Why I Became a Therapist

What's your experience of working with young people on anger management and what are the biggest challenges? 

This May, I hosted a #HealthAMA ("ask me anything") allowing people to ask me any questions on temper tantrums and anger management for kids. You can find all the questions right here, and this summer I've pulled a few to expand on.

Before opening my private practice...

I worked in schools for a few years, and would often get paired with kids referred for anger management. They'd lose their temper, would knock over desks or run out of the room, and teachers were always at their wit's end.

Of course when that kid got called down to my office, they thought they were in trouble.

It took a few sessions for them to start realizing that I was on their side. And once they became more comfortable, they were willing to start opening up about all the different emotions they experienced. We'd build up relaxation strategies for these different strong feelings, and oftentimes just being told that they weren't the only kid like this helped them to feel better and more in control. One challenge, though, was getting parents and teachers on board to help them see and focus on the positive changes, rather than just the negative behaviors still occurring.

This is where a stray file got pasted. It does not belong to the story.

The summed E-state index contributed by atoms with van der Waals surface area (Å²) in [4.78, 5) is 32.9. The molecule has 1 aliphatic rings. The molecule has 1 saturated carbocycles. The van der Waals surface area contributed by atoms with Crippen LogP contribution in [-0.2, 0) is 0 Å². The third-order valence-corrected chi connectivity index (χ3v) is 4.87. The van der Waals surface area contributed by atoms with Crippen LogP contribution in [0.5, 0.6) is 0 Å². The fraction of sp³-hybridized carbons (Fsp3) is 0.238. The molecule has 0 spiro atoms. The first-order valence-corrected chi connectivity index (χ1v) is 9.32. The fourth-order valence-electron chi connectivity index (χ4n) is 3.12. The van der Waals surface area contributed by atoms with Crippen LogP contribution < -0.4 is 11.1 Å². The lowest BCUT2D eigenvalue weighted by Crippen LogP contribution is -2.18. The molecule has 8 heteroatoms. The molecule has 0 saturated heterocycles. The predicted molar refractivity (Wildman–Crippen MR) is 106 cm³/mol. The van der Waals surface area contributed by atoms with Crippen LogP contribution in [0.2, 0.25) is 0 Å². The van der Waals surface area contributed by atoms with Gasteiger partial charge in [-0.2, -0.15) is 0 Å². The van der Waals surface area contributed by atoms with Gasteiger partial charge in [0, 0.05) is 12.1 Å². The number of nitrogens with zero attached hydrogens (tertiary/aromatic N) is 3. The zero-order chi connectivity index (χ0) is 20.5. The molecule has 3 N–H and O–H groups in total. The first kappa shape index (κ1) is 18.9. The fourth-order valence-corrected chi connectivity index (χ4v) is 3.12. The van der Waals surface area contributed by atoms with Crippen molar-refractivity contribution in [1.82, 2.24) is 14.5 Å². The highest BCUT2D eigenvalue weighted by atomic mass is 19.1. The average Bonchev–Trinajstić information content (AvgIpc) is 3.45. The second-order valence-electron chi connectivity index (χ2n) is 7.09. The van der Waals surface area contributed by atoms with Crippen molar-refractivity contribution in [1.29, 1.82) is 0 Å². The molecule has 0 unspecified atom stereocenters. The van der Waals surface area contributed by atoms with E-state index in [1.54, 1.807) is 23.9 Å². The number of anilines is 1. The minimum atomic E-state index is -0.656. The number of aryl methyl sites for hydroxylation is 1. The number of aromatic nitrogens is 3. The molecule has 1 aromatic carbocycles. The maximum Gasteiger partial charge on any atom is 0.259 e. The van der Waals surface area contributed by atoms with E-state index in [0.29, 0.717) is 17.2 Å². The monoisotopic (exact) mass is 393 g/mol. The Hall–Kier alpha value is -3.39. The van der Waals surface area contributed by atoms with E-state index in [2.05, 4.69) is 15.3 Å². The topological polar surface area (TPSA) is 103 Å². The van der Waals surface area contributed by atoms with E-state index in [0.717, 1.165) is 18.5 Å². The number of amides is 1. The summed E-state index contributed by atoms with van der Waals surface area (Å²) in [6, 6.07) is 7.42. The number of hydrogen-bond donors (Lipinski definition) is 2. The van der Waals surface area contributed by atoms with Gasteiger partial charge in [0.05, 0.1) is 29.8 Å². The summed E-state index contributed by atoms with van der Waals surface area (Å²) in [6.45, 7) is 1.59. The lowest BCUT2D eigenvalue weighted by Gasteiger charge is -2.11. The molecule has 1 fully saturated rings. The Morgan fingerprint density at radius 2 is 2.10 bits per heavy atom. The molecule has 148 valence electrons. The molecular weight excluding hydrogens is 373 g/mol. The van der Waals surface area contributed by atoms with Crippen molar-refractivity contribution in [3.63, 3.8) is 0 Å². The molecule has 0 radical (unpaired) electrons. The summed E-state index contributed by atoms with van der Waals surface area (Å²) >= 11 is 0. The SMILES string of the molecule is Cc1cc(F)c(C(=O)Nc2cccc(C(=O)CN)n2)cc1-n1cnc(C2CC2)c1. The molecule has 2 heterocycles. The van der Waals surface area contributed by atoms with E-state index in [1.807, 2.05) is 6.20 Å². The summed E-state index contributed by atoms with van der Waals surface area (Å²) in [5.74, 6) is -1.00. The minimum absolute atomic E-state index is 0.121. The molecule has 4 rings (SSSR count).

It's tough to see the small positive changes.

The most effective component of counseling is the therapeutic relationship - that relationship you have, one-on-one, with your counselor. If you don't have a good relationship, or don't feel like your therapist listens to you, understands you, and works on important stuff during session, you're going to be stuck in counseling for longer, and you're not going to see as good of an outcome. So, it's important to track that - along with tracking the progress we see each week.

Ultimately, I'm a counselor because I love to champion the small changes.

Kids and teens and college students are under a lot of pressure to act certain ways. And when they don't fit the mold, the consequences can be huge. Teachers and parents understandably have a low tolerance for outbursts and overwhelm. So when a parent calls to tell me their child has been experiencing anger since they were little, or that their college student has been a perfectionist since kindergarten, we have to recognize that big change takes time.

Small change, however, we see right away. So let's focus on the small changes we can make in counseling so that you and your child start to feel better, even just after that first session.

Curious to hear more about why I specialize in anxiety and anger management for kids, teens, and college students? You can reach me at kelsey@compassionatecounselingstl.com

I work in Clayton, MO with families throughout St. Louis City, St. Louis County, Ladue, Town and Country, Webster Groves, Creve Couer, Kirkwood, Richmond Heights, and Brentwood.